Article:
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Essential Friends + Gateways: Friends Of Acadia, Working On The Next 100 Years

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Cobblestone beaches and gorgeous sunrises are hallmarks of Acadia National Park. Marco Crupi photo.

Retirement meant Cookie Horner could go back to work, for her favorite national park, Acadia.

“I couldn’t wait to join the trail crew when I retired nearly seven years ago,” recalls Ms. Horner, a member of Friends of Acadia (FOA) who spends a good bit of her retirement in the park. “There is tremendous satisfaction in seeing what you have accomplished and made to look more beautiful, all while being out in the park.”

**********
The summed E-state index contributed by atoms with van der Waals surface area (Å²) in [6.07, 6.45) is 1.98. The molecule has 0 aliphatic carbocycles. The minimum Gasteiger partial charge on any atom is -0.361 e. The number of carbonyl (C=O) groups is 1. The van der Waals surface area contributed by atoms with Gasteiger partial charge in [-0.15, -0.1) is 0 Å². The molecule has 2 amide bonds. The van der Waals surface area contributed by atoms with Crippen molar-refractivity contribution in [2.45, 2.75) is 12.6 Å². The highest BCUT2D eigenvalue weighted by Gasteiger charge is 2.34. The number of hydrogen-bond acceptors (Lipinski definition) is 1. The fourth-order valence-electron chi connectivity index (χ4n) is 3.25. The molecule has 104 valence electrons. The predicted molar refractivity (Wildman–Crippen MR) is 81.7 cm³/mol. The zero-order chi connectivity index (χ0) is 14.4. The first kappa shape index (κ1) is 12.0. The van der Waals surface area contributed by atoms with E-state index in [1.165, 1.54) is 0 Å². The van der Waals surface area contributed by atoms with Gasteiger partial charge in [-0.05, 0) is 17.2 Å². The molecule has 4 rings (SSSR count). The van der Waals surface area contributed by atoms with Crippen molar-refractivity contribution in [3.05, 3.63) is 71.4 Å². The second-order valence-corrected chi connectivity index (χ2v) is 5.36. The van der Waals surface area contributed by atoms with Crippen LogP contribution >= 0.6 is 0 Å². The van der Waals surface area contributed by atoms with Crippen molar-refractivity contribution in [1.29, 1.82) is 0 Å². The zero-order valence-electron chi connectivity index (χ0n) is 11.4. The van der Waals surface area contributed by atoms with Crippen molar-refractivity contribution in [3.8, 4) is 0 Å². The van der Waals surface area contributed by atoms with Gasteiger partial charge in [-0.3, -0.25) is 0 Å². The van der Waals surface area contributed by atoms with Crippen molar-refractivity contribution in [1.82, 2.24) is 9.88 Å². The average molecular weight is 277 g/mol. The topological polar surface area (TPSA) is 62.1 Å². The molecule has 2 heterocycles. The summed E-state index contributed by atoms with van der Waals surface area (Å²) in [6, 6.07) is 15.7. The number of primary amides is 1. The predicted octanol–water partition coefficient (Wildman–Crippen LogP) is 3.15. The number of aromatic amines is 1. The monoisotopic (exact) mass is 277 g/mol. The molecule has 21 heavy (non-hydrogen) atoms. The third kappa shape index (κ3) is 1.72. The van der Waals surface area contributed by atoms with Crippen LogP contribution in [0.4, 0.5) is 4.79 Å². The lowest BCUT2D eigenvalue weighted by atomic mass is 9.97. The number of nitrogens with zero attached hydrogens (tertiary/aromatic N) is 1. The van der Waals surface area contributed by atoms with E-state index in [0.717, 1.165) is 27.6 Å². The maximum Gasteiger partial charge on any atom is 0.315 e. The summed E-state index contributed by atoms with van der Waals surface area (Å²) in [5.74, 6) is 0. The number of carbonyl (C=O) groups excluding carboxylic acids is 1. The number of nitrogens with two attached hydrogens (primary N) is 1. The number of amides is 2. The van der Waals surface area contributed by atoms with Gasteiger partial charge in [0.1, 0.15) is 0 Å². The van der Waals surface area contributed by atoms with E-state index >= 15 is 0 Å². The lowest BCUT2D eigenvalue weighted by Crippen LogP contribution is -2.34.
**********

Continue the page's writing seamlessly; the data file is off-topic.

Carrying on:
It’s a never-ending yet always rewarding task, caring for a national park that is something of a cross between the sprawling landscape parks of the West and the somewhat smaller, more readily accessible Eastern parks. With its mixed pine and hardwood forests, cobbled shorelines, and granite outcrops on Mount Desert Island, Acadia National Park offers visitors relaxing carriage paths and meandering footpaths, some of which date to the late 19th century. Charming towns that border the park complete this bucolic setting.

“There is great camaraderie among the volunteers, and we know how much our efforts are appreciated by the park. Acadia National Park staff are always willing to consider our suggestions about what we see that needs doing,” says Ms. Horner. “Volunteer crew leaders meet several times a season with park staff, including the superintendent, to discuss the park’s plans for projects we can help with, and we feel very much a part of the stewardship team.”